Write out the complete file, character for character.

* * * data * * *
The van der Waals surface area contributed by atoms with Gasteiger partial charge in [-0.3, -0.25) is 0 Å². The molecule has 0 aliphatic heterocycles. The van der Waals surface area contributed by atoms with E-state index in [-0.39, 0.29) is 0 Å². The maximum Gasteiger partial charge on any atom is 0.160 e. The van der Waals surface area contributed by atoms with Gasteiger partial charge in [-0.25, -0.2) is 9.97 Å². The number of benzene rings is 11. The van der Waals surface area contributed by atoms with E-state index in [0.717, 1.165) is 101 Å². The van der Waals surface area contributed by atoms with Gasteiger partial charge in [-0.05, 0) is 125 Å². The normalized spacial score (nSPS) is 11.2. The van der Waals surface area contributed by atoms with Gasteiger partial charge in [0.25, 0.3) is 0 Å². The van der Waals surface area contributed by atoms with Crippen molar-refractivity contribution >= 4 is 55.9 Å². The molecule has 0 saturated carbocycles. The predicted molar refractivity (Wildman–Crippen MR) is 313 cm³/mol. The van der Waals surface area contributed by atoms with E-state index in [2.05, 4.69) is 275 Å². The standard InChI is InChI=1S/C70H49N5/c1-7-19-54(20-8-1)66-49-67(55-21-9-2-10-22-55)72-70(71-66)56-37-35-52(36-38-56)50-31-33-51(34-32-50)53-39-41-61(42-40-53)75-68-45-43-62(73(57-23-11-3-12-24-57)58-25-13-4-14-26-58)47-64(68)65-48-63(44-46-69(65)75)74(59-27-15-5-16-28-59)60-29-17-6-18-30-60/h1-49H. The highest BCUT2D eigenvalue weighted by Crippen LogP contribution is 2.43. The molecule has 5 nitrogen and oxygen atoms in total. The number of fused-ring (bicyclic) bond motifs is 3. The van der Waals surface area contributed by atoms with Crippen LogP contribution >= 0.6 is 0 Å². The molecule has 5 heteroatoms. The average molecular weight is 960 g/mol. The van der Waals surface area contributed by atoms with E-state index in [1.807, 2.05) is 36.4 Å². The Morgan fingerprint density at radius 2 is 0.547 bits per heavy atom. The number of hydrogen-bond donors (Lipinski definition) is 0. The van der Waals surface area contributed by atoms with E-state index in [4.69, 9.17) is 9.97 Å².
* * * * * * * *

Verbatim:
The van der Waals surface area contributed by atoms with Gasteiger partial charge in [-0.3, -0.25) is 0 Å². The molecule has 0 aliphatic heterocycles. The van der Waals surface area contributed by atoms with E-state index in [-0.39, 0.29) is 0 Å². The maximum Gasteiger partial charge on any atom is 0.160 e. The van der Waals surface area contributed by atoms with Gasteiger partial charge in [-0.25, -0.2) is 9.97 Å². The number of benzene rings is 11. The van der Waals surface area contributed by atoms with E-state index in [0.717, 1.165) is 101 Å². The van der Waals surface area contributed by atoms with Gasteiger partial charge in [-0.05, 0) is 125 Å². The normalized spacial score (nSPS) is 11.2. The van der Waals surface area contributed by atoms with Gasteiger partial charge in [0.25, 0.3) is 0 Å². The van der Waals surface area contributed by atoms with Crippen molar-refractivity contribution >= 4 is 55.9 Å². The molecule has 0 saturated carbocycles. The predicted molar refractivity (Wildman–Crippen MR) is 313 cm³/mol. The van der Waals surface area contributed by atoms with E-state index in [2.05, 4.69) is 275 Å². The standard InChI is InChI=1S/C70H49N5/c1-7-19-54(20-8-1)66-49-67(55-21-9-2-10-22-55)72-70(71-66)56-37-35-52(36-38-56)50-31-33-51(34-32-50)53-39-41-61(42-40-53)75-68-45-43-62(73(57-23-11-3-12-24-57)58-25-13-4-14-26-58)47-64(68)65-48-63(44-46-69(65)75)74(59-27-15-5-16-28-59)60-29-17-6-18-30-60/h1-49H. The highest BCUT2D eigenvalue weighted by Crippen LogP contribution is 2.43. The molecule has 5 nitrogen and oxygen atoms in total. The number of fused-ring (bicyclic) bond motifs is 3. The van der Waals surface area contributed by atoms with Crippen LogP contribution >= 0.6 is 0 Å². The molecule has 5 heteroatoms. The average molecular weight is 960 g/mol. The van der Waals surface area contributed by atoms with E-state index in [1.807, 2.05) is 36.4 Å². The Morgan fingerprint density at radius 2 is 0.547 bits per heavy atom. The number of hydrogen-bond donors (Lipinski definition) is 0. The van der Waals surface area contributed by atoms with E-state index in [4.69, 9.17) is 9.97 Å².